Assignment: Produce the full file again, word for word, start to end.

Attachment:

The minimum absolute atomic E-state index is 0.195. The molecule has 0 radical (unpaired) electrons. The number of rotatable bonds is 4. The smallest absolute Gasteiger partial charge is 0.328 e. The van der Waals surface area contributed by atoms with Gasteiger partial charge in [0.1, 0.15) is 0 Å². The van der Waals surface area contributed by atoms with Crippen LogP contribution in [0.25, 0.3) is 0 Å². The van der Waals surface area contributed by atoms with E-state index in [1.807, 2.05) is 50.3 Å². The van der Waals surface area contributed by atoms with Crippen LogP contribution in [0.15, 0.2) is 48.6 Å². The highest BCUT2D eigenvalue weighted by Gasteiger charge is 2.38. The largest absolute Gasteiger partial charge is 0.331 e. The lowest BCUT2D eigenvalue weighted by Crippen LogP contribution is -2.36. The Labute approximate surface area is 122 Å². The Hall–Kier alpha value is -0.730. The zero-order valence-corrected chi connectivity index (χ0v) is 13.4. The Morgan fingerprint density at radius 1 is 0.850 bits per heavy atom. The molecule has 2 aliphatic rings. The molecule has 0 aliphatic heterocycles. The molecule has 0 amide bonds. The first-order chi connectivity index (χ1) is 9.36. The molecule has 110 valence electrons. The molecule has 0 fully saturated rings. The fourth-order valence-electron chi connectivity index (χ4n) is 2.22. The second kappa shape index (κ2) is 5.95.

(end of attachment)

The minimum absolute atomic E-state index is 0.195. The molecule has 0 radical (unpaired) electrons. The number of rotatable bonds is 4. The smallest absolute Gasteiger partial charge is 0.328 e. The van der Waals surface area contributed by atoms with Gasteiger partial charge in [0.1, 0.15) is 0 Å². The van der Waals surface area contributed by atoms with Crippen LogP contribution in [0.25, 0.3) is 0 Å². The van der Waals surface area contributed by atoms with E-state index in [1.807, 2.05) is 50.3 Å². The van der Waals surface area contributed by atoms with Crippen LogP contribution in [0.15, 0.2) is 48.6 Å². The highest BCUT2D eigenvalue weighted by Gasteiger charge is 2.38. The largest absolute Gasteiger partial charge is 0.331 e. The lowest BCUT2D eigenvalue weighted by Crippen LogP contribution is -2.36. The Labute approximate surface area is 122 Å². The Hall–Kier alpha value is -0.730. The zero-order valence-corrected chi connectivity index (χ0v) is 13.4. The Morgan fingerprint density at radius 1 is 0.850 bits per heavy atom. The molecule has 2 aliphatic rings. The molecule has 0 aliphatic heterocycles. The molecule has 0 amide bonds. The first-order chi connectivity index (χ1) is 9.36. The molecule has 110 valence electrons. The molecule has 0 fully saturated rings. The fourth-order valence-electron chi connectivity index (χ4n) is 2.22. The second kappa shape index (κ2) is 5.95.